May is off to a good start on the ol’ word count tracker.
Roughly a thousand words a day, on various projects, for the first half of May. I can live with this.
Additionally, I enjoyed some opportunities to hone my craft and improve my understanding of all things writing. I picked up Sol Stein’s much-lauded classic, Stein on Writing, and I attended a workshop on story structure led by an award winning sci-fi author who for various reasons retired and decided to teach on Okinawa, Japan.
Not only that, but my local writer friends and I finally held the first full-fledged, in-person critique group that we’ve been talking about off and on for over a year. Getting fresh eyes on a segment of Diffusion chapter 1 helped me identify what’s working well and what I should clarify.
Also I discovered–to my chagrin–as far as readers are concerned, I named a character “G-Mail.” One of the things I love to do in crit groups is read portions of everyone’s submissions out loud. Your ear catches things your eye glosses over when reading silently… like the fact that Gemail (pronounced in my head as guh-mail) turned into Gmail.com for everyone else.
This morning, I’ve been working on the overall outline. I’m a planner with sci-fi and fantasy… and pretty much everything I write, now that I think about it. Planning means I need to know Point A and Point Z, along with several landmarks and stops in between. There’s room for some creativity between these points, so characters can still surprise me as I write. But conflicts and character developments have to lead to certain key events–especially if I want the reader to get to the end and look back, thinking, “Oh, there it was all along, how did I miss that?”
I’m definitely not doing the “seat of the pants” method of “write whatever comes to you.” My multiple Grant & Teagan posts for BlogBattle entries are the closest I can get to that, since it starts with a word prompt that gives me an idea for a scene.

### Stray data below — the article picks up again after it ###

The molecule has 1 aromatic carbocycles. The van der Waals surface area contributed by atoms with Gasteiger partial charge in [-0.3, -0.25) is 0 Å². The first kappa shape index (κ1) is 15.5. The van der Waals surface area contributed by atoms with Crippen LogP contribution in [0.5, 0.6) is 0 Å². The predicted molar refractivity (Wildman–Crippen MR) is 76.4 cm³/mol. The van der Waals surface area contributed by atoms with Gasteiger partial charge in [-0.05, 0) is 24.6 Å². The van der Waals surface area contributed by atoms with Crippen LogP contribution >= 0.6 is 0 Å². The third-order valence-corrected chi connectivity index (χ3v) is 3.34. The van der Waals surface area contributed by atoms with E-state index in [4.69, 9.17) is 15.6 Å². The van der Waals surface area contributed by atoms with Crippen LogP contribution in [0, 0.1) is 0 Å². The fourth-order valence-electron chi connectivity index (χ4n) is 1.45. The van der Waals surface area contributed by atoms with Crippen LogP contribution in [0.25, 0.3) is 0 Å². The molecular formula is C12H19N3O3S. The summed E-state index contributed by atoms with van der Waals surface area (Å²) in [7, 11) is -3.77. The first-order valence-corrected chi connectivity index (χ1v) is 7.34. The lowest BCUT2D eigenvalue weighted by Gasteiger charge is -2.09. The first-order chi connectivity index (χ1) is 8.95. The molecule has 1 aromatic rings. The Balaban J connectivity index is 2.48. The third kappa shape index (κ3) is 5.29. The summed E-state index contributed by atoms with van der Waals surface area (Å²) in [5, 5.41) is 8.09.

So one of the unrealistic things about fantasy and YA fiction is how the main character just so happens to be the linchpin of the entire world, connected to and holding everything together. And there’s room for that in the genre–it’s kind of expected.
Sure, you have stuff like Martin’s A Song of Ice and Fire (a.k.a. Game of Thrones), where riveting, beloved characters are killed with extreme prejudice. And as a result, certain fans look down on books that don’t have a double-digit death count of potential fan-favorite characters. But that’s the exception, not the rule.
Still, even if the hero/heroine is the center of that novel’s universe, there has to be a reason for all this attention. And in fantasy, one favorite way to get there is prophecy–partly because it fits the genre, partly because it ties current events to the past, and partly because the myriad ways characters misinterpret it can lead to wonderful conflicts (spoilers for my book 2 and beyond, haha).
Also you get to dabble in poetry, because as The Lego Movie taught us, “all this is true, because it rhymes.”
So, in first draft form, here’s a part of the “Daughters” prophecy that helps explain the motivations of and manipulations by characters in positions of power. It also plays a big part in the growing conflict between Lyllithe and Josephine:
In centuries yet far beyond I see four years of blight
When ev’ry soul is shaken and their hateful foes delight
As all the pow’r of Hell breaks forth with endless appetite
For blood and death and chaos plunging nations into night
In centuries yet far beyond, behold the Naurchoth’s rise
Whose rifts shall tear asunder and darkness blot the skies
Whose wrath—though slowly kindled—shall break forth as a flood
Let mankind’s candle dwindle, drowned in a sea of blood
Daughter of Puremight, hold back no more
Daughter of Twilight, fulfill what you swore
For the Daughter of Midnight stands at the door
With an army of Shadewrought ready for war.
Daughter of Puremight to break and restore
Daughter of Twilight, to bind up the core
Of the Daughter of Midnight whom all abhor
As she shatters and scars Avatars we yearn for
Daughter of Puremight, do not stand alone
Daughter of Twilight, move past what you’ve known
Lest the Daughter of Midnight come into her own
And annihilate all that remains of the Throne